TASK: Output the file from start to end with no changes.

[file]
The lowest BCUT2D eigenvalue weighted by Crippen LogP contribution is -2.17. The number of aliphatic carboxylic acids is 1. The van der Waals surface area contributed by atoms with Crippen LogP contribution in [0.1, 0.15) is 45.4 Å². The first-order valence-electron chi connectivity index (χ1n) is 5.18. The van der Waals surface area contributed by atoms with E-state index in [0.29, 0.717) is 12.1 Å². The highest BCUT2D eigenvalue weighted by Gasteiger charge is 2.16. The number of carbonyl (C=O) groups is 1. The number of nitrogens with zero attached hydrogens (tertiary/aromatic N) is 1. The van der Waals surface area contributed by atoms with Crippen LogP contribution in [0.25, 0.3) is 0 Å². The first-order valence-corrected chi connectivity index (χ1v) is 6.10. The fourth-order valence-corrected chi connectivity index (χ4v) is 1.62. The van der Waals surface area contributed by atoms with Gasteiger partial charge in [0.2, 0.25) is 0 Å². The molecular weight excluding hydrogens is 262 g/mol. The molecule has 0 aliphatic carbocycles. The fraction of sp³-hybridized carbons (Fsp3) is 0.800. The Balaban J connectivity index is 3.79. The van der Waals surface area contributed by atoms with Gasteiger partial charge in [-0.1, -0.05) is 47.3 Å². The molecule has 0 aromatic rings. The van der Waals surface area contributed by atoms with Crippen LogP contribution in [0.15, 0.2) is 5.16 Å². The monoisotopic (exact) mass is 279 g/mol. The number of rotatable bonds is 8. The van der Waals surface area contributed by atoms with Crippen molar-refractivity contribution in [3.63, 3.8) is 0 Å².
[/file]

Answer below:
The lowest BCUT2D eigenvalue weighted by Crippen LogP contribution is -2.17. The number of aliphatic carboxylic acids is 1. The van der Waals surface area contributed by atoms with Crippen LogP contribution in [0.1, 0.15) is 45.4 Å². The first-order valence-electron chi connectivity index (χ1n) is 5.18. The van der Waals surface area contributed by atoms with E-state index in [0.29, 0.717) is 12.1 Å². The highest BCUT2D eigenvalue weighted by Gasteiger charge is 2.16. The number of carbonyl (C=O) groups is 1. The number of nitrogens with zero attached hydrogens (tertiary/aromatic N) is 1. The van der Waals surface area contributed by atoms with Crippen LogP contribution in [0.25, 0.3) is 0 Å². The first-order valence-corrected chi connectivity index (χ1v) is 6.10. The fourth-order valence-corrected chi connectivity index (χ4v) is 1.62. The van der Waals surface area contributed by atoms with Gasteiger partial charge in [0.2, 0.25) is 0 Å². The molecular weight excluding hydrogens is 262 g/mol. The molecule has 0 aliphatic carbocycles. The fraction of sp³-hybridized carbons (Fsp3) is 0.800. The Balaban J connectivity index is 3.79. The van der Waals surface area contributed by atoms with Gasteiger partial charge in [-0.1, -0.05) is 47.3 Å². The molecule has 0 aromatic rings. The van der Waals surface area contributed by atoms with Crippen LogP contribution in [0.15, 0.2) is 5.16 Å². The monoisotopic (exact) mass is 279 g/mol. The number of rotatable bonds is 8. The van der Waals surface area contributed by atoms with Crippen molar-refractivity contribution in [3.63, 3.8) is 0 Å².